We use OpenCV, an open source computer vision library, to read an image from file and flip it along the vertical axis to generate a new sample. OpenCV is a great fit for our self-driving car use case as it is written in C++. Other image augmentation techniques, such as skewing and rotating, are also useful for generating more training samples.

center_image = cv2.imread(batch_sample[0].strip())
flip_center_image = cv2.flip(center_image, 1)

We also need to flip its corresponding steering angle by multiplying by -1.0.

flip_center_angle = transform_angle(center_angle * -1.0)

We then use Numpy, an open source library for scientific computing, to reshape the image into a 3 dimensional array that is ready for modeling.

def transform_image(image):
    IMAGE_WIDTH = 160
    IMAGE_LENGTH = 320

    image = np.array(image, dtype = 'float32')

    return image.reshape(

Develop a model that understands the environment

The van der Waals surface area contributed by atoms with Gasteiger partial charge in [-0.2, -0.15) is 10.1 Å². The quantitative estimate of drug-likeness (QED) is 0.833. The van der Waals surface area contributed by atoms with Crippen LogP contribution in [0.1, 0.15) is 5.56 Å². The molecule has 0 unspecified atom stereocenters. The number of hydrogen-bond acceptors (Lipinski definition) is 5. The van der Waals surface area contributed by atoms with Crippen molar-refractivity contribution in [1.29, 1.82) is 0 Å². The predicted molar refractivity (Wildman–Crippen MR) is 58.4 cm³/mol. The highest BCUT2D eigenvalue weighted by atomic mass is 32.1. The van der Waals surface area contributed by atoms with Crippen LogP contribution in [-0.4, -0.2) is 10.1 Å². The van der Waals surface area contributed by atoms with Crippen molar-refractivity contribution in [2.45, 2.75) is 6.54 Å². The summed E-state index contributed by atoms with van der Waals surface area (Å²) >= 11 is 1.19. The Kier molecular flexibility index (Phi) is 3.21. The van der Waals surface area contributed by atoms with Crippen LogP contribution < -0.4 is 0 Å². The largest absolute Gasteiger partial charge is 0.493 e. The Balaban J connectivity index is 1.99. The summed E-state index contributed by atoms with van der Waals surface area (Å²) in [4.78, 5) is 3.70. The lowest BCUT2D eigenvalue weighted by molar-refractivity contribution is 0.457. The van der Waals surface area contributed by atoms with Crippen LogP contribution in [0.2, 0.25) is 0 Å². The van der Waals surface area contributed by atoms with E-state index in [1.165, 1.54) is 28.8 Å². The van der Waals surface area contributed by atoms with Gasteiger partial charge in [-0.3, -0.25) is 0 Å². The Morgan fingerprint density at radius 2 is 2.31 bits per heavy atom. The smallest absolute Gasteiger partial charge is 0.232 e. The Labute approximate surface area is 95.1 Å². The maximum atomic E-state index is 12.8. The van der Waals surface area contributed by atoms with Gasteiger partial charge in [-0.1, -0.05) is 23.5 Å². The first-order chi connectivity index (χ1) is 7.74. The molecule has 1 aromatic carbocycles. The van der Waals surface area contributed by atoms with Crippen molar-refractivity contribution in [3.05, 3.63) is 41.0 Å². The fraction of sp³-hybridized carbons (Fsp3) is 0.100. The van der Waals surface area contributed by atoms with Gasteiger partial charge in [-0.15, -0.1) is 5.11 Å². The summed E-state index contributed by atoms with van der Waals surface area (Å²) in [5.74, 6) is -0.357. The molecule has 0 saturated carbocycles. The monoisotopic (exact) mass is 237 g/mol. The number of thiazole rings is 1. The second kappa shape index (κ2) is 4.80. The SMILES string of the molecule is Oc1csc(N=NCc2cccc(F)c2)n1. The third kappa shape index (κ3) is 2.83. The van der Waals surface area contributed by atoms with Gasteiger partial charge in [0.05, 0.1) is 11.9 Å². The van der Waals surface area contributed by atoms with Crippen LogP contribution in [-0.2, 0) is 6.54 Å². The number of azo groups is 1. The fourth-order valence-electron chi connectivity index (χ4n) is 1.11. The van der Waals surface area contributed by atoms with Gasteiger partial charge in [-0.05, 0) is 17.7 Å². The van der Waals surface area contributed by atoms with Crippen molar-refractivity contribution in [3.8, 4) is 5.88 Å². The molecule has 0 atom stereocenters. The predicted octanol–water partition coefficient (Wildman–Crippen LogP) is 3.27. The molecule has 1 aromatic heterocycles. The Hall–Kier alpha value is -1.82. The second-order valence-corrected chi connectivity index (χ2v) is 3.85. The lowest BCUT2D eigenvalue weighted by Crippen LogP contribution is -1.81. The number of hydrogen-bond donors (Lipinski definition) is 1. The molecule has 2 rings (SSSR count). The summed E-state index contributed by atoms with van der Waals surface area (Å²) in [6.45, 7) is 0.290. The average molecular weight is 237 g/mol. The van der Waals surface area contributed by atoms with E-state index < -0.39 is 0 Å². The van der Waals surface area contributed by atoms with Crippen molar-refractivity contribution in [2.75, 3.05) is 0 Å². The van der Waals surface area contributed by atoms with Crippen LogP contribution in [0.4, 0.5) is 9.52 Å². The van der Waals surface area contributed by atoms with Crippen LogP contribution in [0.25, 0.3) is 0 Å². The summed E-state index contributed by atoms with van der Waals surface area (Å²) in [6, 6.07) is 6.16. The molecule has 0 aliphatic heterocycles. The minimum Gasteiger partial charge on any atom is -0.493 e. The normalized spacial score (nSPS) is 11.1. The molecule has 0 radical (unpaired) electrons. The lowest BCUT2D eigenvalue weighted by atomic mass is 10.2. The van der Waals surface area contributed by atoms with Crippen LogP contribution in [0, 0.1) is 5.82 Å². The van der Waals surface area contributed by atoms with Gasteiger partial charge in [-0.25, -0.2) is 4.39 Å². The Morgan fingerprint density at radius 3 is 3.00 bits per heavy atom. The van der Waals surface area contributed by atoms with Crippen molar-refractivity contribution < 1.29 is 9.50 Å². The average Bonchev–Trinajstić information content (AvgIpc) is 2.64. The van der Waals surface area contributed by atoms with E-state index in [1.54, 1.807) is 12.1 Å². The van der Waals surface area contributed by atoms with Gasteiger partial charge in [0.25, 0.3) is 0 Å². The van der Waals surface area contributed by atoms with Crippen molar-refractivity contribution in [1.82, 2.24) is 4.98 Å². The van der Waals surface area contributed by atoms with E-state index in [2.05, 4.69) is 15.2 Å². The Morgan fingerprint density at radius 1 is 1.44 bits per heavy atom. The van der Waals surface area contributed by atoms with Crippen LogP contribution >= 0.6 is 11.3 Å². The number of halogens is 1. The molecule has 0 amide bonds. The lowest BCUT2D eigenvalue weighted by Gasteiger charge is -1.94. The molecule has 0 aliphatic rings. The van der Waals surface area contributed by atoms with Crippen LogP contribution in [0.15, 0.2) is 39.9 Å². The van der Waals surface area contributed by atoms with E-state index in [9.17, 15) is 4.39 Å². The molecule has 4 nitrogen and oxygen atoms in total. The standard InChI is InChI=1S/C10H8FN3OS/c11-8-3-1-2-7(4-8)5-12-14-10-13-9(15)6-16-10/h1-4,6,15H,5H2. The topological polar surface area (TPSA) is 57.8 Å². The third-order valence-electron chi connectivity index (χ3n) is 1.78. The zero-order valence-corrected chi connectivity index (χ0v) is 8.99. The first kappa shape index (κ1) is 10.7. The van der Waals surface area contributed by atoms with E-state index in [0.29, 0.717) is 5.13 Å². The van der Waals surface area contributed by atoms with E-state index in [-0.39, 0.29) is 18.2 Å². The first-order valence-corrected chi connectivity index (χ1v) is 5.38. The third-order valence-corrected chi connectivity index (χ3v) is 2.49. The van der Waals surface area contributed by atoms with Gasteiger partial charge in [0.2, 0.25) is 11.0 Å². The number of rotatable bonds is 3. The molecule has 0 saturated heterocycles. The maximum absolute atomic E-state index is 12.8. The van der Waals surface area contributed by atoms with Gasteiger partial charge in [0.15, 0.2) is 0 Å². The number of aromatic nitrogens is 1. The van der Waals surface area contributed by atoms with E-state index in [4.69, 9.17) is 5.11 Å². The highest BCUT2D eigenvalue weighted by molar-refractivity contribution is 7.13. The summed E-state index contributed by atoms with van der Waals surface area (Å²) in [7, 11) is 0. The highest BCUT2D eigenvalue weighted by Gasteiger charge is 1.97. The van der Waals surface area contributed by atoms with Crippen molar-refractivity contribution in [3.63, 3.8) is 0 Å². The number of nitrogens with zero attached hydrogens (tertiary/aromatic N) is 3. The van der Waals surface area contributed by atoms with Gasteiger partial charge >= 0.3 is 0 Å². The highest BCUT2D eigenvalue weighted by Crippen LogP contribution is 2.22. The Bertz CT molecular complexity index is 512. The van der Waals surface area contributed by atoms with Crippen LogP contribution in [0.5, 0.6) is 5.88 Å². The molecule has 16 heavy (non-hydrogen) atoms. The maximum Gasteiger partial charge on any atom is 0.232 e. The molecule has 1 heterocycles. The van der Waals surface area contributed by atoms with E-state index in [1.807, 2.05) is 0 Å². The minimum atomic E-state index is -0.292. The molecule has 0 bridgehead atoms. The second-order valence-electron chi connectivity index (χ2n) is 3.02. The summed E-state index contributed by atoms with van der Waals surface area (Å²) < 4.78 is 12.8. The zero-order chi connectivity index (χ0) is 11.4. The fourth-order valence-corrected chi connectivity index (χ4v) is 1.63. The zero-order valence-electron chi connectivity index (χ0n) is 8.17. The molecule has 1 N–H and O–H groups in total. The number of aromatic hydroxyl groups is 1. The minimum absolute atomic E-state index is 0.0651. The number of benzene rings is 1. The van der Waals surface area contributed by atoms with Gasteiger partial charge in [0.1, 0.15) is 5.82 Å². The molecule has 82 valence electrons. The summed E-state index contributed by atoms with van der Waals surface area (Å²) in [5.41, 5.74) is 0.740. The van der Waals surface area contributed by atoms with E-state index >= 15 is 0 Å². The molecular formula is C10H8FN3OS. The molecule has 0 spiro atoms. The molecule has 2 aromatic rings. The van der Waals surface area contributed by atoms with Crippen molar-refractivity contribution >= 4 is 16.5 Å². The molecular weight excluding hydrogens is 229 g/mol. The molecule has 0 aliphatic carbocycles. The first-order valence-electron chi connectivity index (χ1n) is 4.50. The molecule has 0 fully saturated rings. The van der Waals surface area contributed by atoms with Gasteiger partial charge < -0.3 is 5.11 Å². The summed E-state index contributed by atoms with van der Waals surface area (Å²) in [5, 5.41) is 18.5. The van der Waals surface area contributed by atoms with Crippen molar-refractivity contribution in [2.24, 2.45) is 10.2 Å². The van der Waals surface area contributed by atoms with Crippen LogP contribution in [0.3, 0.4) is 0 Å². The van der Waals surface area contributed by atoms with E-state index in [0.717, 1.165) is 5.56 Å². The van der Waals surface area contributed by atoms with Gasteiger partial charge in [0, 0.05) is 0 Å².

The third step is to design a deep learning model that extracts features from the images that we recorded. Concretely, the goal is to map an input image containing 153,600 pixels to an output containing a single float value. We implement the NVIDIA model as our base architecture. Each layer provides specific functionality that is crucial for each training epoch:

Normalize the 3 dimensional array to unit length, so as to prevent large values from skewing the weights in the model. We divide by 255.0 as that is the largest possible value that a pixel can have.

    lambda x: x / 255.0 - 0.5,

Crop pixels above the horizon and below the front of the car, so as to reduce noise.

model.add(Cropping2D(cropping = ((CROP_TOP, CROP_BOTTOM), (0, 0))))